I am painting teeny weeny swimmers!
These are more 4 inch square ‘Mini Swimmers’. The mini swimmers all started when Glastonbury Galleries put on an ‘Anonymous Art’ show two years ago, where they asked lots of artists to create 4 inch square artworks, and sold them all framed the same size and unsigned. I did paintings in watercolour and gold leaf. These ones are not the actual paintings I’m putting in this year’s exhibition, I’ve done something slightly different… though you will all probably guess which mine are in any case I expect.
These paintings will be for sale in the end, but there is a lot of work to do before they are finished…. I know you like a bit of work in progress.
Oh, and I even have a few paintings of chaps as well, but not many as the un-wetsuited ones I know mostly swim at Clevedon and that’s rubbish for underwater photography!
Sunday 12th May, 7pm
The Curzon – Clevedon’s community cinema – opens its doors again for a second swimming-themed evening. I cannot put it better than the text from their own website – below – though I was tempted to use Emma’s write-up instead, which describes my hats as ‘legendary’.
This evening is expected to sell out, so make sure you book if you want to come.
“In the second of our popular open water swimming events, on Sunday May the 12th we combine a screening of The Ponds with an exhibition of early 20th century photographs of the very pools that this charming film depicts. Before and after the film we have talks from Emma Pusill and John Myatt, two engaging local open water swimmers with quite different stories to tell.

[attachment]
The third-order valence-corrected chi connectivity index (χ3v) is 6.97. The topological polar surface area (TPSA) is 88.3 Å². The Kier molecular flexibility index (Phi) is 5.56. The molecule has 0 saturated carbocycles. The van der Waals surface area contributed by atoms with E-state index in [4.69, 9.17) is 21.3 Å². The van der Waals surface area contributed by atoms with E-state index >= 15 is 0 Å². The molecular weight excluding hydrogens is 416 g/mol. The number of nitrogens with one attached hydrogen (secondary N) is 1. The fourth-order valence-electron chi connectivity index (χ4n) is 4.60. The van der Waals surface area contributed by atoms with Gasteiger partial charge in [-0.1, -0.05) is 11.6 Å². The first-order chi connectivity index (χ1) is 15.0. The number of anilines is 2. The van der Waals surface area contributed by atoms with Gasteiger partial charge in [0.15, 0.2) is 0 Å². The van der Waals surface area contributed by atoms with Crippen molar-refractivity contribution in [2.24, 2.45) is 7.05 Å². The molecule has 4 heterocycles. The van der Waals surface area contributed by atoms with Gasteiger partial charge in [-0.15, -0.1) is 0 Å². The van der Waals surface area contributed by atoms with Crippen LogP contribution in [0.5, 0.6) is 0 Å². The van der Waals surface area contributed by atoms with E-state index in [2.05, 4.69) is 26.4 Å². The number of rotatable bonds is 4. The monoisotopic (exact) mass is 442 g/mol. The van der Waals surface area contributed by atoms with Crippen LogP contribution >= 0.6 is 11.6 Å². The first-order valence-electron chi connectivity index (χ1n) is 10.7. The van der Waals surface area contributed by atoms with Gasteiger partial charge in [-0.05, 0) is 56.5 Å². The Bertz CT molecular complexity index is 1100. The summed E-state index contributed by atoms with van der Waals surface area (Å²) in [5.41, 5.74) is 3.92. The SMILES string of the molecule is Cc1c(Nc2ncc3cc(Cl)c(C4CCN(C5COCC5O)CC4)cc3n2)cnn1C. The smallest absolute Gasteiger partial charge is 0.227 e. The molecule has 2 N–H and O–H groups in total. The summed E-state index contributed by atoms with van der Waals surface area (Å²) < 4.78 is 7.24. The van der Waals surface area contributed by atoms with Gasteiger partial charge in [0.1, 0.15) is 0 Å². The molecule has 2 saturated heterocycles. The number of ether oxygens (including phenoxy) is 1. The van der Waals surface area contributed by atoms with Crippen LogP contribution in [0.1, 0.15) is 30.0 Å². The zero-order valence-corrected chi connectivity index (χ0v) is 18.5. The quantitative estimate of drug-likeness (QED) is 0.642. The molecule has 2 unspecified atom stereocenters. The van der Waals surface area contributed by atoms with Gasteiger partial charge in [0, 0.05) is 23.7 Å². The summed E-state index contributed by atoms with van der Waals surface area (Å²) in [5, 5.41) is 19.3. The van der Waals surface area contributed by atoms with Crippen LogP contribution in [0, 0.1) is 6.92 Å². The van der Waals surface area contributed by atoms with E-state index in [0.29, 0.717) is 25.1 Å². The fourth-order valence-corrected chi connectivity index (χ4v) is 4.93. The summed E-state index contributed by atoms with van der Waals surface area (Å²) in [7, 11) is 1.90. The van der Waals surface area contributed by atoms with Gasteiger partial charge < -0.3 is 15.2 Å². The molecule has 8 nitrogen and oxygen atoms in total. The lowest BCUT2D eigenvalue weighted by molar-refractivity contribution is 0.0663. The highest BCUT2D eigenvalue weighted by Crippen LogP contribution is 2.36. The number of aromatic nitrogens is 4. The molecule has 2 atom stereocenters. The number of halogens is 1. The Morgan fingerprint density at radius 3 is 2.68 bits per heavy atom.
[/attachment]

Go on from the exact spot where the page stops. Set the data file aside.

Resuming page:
In ‘Travels with My Towel’, Emma will take you on a tour of some of the pools she visited when researching her recently completed book. The Lido Guide (featuring Clevedon Marine Lake), is a practical, beautiful and inspiring guide to the open air pools of the UK & Channel Islands.
In the second talk, in his inimitable style, John Myatt discusses swimming 1km in zero degree water, unconventional Russian recovery techniques, and how the right mind-set led him to his rightful place on the podium at the World Ice Swimming Championships in Murmansk this year.
Nancy Farmer will be selling her exquisite swimming caps, calendars and other works of wet art, and the bar (which sells cake, naturally), will be open before, during and after the event.
Water belongs outdoors!
This event is part of our Curzon Roof Festival, a series of events with the aim of raising funds to repair our leaky roof and save this wonderful cinema.
The Ponds is a film about the brilliant community of outdoor swimming. In a world of constant flux and chaos, it’s almost a shock to discover some experiences remain natural, unhurried and unchanged. In the middle of metropolitan London lies Hampstead Heath, 320 hectares of forest, parkland, wildlife plus three swimming ponds. People swim in them all year round, whatever the weather, just as they did in the time of Keats and Constable, and our cameras filmed them over 12 months as they swam, laughed, sang, complained, ruminated, philosophised and simply sought respite from all that life threw at them.”